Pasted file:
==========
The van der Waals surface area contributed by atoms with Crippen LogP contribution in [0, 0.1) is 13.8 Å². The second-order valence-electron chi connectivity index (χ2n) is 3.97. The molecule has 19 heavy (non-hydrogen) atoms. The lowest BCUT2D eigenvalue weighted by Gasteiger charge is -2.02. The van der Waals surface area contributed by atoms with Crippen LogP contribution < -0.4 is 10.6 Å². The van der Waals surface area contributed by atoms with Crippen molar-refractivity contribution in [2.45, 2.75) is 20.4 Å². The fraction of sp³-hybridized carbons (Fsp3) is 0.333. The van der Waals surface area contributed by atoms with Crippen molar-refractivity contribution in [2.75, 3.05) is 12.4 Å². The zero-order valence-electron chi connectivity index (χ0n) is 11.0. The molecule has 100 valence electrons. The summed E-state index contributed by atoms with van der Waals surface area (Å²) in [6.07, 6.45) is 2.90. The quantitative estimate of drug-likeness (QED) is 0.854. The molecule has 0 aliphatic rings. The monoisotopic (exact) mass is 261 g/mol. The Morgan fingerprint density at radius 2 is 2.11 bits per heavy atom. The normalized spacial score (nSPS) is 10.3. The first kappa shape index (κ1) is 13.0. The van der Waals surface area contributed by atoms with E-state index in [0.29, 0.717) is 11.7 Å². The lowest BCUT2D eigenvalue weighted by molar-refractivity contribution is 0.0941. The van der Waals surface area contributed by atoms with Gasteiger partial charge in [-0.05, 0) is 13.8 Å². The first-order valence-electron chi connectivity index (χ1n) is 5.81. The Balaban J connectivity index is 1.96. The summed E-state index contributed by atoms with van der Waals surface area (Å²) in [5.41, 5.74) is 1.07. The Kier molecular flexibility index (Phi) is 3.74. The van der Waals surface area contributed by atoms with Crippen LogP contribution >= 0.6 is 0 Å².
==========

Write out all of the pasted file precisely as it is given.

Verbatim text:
The van der Waals surface area contributed by atoms with Crippen LogP contribution in [0, 0.1) is 13.8 Å². The second-order valence-electron chi connectivity index (χ2n) is 3.97. The molecule has 19 heavy (non-hydrogen) atoms. The lowest BCUT2D eigenvalue weighted by Gasteiger charge is -2.02. The van der Waals surface area contributed by atoms with Crippen LogP contribution < -0.4 is 10.6 Å². The van der Waals surface area contributed by atoms with Crippen molar-refractivity contribution in [2.45, 2.75) is 20.4 Å². The fraction of sp³-hybridized carbons (Fsp3) is 0.333. The van der Waals surface area contributed by atoms with Crippen molar-refractivity contribution in [2.75, 3.05) is 12.4 Å². The zero-order valence-electron chi connectivity index (χ0n) is 11.0. The molecule has 100 valence electrons. The summed E-state index contributed by atoms with van der Waals surface area (Å²) in [6.07, 6.45) is 2.90. The quantitative estimate of drug-likeness (QED) is 0.854. The molecule has 0 aliphatic rings. The monoisotopic (exact) mass is 261 g/mol. The Morgan fingerprint density at radius 2 is 2.11 bits per heavy atom. The normalized spacial score (nSPS) is 10.3. The first kappa shape index (κ1) is 13.0. The van der Waals surface area contributed by atoms with E-state index in [0.29, 0.717) is 11.7 Å². The lowest BCUT2D eigenvalue weighted by molar-refractivity contribution is 0.0941. The van der Waals surface area contributed by atoms with Gasteiger partial charge in [-0.05, 0) is 13.8 Å². The first-order valence-electron chi connectivity index (χ1n) is 5.81. The Balaban J connectivity index is 1.96. The summed E-state index contributed by atoms with van der Waals surface area (Å²) in [5.41, 5.74) is 1.07. The Kier molecular flexibility index (Phi) is 3.74. The van der Waals surface area contributed by atoms with Crippen LogP contribution >= 0.6 is 0 Å².